23. In an internal combustion engine governor, in combination; means for controlling the admission of fuel to the engine; speed responsive means governing the operation of said fuel controlling means; adjustable reactive means opposing the force of said speed responsive means; a non-reactive, continuously responsive servomotor means controlling the action of said reactive means and load sensing means responsive to the exhaust fiow from the engine controlling the action of said servomotor means independently of the reaction of said reactive means for effecting an increased force on said speed responsive means through said adjustable means substantially directly proportional with the increase of exhaust flow from said engine, with an increased load imposed on the engine, and decreasing the force on said speed responsive means with the decrease in exhaust flow from the engine with a decrease in load imposed on the engine.

24. In an internal combustion engine governor, in combination; means for controlling the admission of fuel to the engine; speed responsive means governing the operation of said fuel controlling means; adjustable reactive means opposing the force of said speed responsive means; a non-reactive, continuously responsive servomotor means controlling the action of said reactive means and load sensing means responsive to the intake manifold pressure of the engine controlling the action of said servomotor means independently of the reaction of said reactive means for effecting an increase in force on said speed responsive means through said adjustable means substantially directly proportional with the increase of intake manifold pressure of the engine, upon an increase in load imposed upon the engine, and effecting a decrease in force on said speed responsive device with a decrease in manifold pressure upon a decrease in load imposed on the engine.

References Cited in the file of this patent UNITED STATES PATENTS 1,833,908 Maybach Dec. 1, 1931 1,965,751 Rush July 10, 1934 2,091,163 Schweizer Aug. 24, 1937 2,221,201 Pope, Jr. et al. Nov. 12, 1940 2,262,022 Lundquist et al. Nov. 11, 1941 2,328,452 Hobart Aug. 31, 1943 2,529,437 Weinberger Nov. 7, 1950 2,622,576 Rickenbach Dec. 23, 1952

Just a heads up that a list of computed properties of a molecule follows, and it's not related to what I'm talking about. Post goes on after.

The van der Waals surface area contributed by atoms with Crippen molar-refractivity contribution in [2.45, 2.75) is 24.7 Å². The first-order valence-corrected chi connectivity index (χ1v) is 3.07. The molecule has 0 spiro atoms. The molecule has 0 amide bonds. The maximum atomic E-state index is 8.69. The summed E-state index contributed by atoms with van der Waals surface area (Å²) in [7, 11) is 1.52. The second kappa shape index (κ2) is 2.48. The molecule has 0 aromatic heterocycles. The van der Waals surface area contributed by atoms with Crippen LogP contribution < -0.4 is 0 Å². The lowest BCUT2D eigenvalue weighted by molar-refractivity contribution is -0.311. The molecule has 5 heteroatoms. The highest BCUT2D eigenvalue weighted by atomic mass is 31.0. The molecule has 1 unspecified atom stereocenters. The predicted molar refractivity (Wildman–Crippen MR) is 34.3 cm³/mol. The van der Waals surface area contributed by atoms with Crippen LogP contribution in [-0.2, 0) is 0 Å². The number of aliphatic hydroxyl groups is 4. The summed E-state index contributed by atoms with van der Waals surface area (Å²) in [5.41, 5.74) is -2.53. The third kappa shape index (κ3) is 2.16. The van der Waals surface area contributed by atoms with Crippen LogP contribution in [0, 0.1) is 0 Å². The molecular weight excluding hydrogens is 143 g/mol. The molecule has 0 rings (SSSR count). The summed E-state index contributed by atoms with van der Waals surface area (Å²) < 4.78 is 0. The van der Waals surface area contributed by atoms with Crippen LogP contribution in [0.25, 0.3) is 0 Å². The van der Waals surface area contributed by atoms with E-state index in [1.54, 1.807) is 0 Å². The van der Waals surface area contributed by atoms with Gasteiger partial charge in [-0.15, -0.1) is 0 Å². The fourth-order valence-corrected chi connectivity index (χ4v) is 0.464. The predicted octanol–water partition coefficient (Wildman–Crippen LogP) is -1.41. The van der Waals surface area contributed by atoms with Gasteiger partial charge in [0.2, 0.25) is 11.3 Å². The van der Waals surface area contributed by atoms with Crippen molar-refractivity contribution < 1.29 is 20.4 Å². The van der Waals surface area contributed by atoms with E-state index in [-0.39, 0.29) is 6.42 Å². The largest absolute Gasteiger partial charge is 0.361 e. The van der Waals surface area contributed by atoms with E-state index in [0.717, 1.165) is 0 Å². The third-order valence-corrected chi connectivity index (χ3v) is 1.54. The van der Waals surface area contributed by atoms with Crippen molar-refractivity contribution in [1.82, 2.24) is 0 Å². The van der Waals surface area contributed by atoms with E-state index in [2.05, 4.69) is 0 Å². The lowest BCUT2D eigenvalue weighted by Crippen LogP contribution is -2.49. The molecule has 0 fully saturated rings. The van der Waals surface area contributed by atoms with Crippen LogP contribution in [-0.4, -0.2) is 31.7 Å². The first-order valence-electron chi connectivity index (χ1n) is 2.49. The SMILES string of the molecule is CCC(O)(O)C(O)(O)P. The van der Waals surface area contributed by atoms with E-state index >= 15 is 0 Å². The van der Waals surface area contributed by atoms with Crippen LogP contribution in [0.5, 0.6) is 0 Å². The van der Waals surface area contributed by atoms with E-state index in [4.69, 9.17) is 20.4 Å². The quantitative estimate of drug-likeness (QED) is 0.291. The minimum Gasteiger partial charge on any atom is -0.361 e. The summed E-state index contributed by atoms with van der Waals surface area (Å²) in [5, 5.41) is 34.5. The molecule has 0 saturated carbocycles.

US239073A 1951-07-28 1951-07-28 Torque responsive internal combustion engine governor Expired - Lifetime US2722926A (en)

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Cited By (5)

* Cited by examiner, † Cited by third party
Publication number Priority date Publication date Assignee Title
US2780210A (en) * 1955-07-20 1957-02-05 Fairbanks Morse & Co Engine fuel delivery control
US2780209A (en) * 1955-07-20 1957-02-05 Fairbanks Morse & Co Engine fuel delivery control
US2780211A (en) * 1955-07-20 1957-02-05 Fairbanks Morse & Co Engine fuel delivery control
US3250261A (en) * 1963-11-15 1966-05-10 Waukesha Motor Co Limiting device for carbureted turbocharged gas or gasoline engines
DE3128202A1 (en) * 1980-07-16 1982-04-29 Toyo Kogyo Co Rotary engine

Citations (8)

* Cited by examiner, † Cited by third party
Publication number Priority date Publication date Assignee Title
US1833908A (en) * 1929-03-18 1931-12-01 Maybachmotorenbau Gmbh Controlling device for carburetors of internal combustion engines
US1965751A (en) * 1927-06-27 1934-07-10 Ulysses S Rush Signaling device
US2091163A (en) * 1935-04-11 1937-08-24 Bosch Robert Speed-governing apparatus for injection internal combustion engines
US2221201A (en) * 1939-09-16 1940-11-12 Waukesha Motor Co Speed governing mechanism
US2262022A (en) * 1939-03-04 1941-11-11 Wright Aeronautical Corp Engine pressure regulator
US2328452A (en) * 1941-08-30 1943-08-31 Hobart Bros Company Speed regulator for engines
US2529437A (en) * 1944-03-21 1950-11-07 George S Weinberger Governor control for internalcombustion engines
US2622576A (en) * 1950-11-01 1952-12-23 Avco Mfg Corp Two-speed engine governor

Patent Citations (8)

* Cited by examiner, † Cited by third party
Publication number Priority date Publication date Assignee Title
US1965751A (en) * 1927-06-27 1934-07-10 Ulysses S Rush Signaling device
US1833908A (en) * 1929-03-18 1931-12-01 Maybachmotorenbau Gmbh Controlling device for carburetors of internal combustion engines
US2091163A (en) * 1935-04-11 1937-08-24 Bosch Robert Speed-governing apparatus for injection internal combustion engines
US2262022A (en) * 1939-03-04 1941-11-11 Wright Aeronautical Corp Engine pressure regulator
US2221201A (en) * 1939-09-16 1940-11-12 Waukesha Motor Co Speed governing mechanism
US2328452A (en) * 1941-08-30 1943-08-31 Hobart Bros Company Speed regulator for engines
US2529437A (en) * 1944-03-21 1950-11-07 George S Weinberger Governor control for internalcombustion engines
US2622576A (en) * 1950-11-01 1952-12-23 Avco Mfg Corp Two-speed engine governor

Cited By (5)

* Cited by examiner, † Cited by third party
Publication number Priority date Publication date Assignee Title
US2780210A (en) * 1955-07-20 1957-02-05 Fairbanks Morse & Co Engine fuel delivery control
US2780209A (en) * 1955-07-20 1957-02-05 Fairbanks Morse & Co Engine fuel delivery control
US2780211A (en) * 1955-07-20 1957-02-05 Fairbanks Morse & Co Engine fuel delivery control
US3250261A (en) * 1963-11-15 1966-05-10 Waukesha Motor Co Limiting device for carbureted turbocharged gas or gasoline engines
DE3128202A1 (en) * 1980-07-16 1982-04-29 Toyo Kogyo Co Rotary engine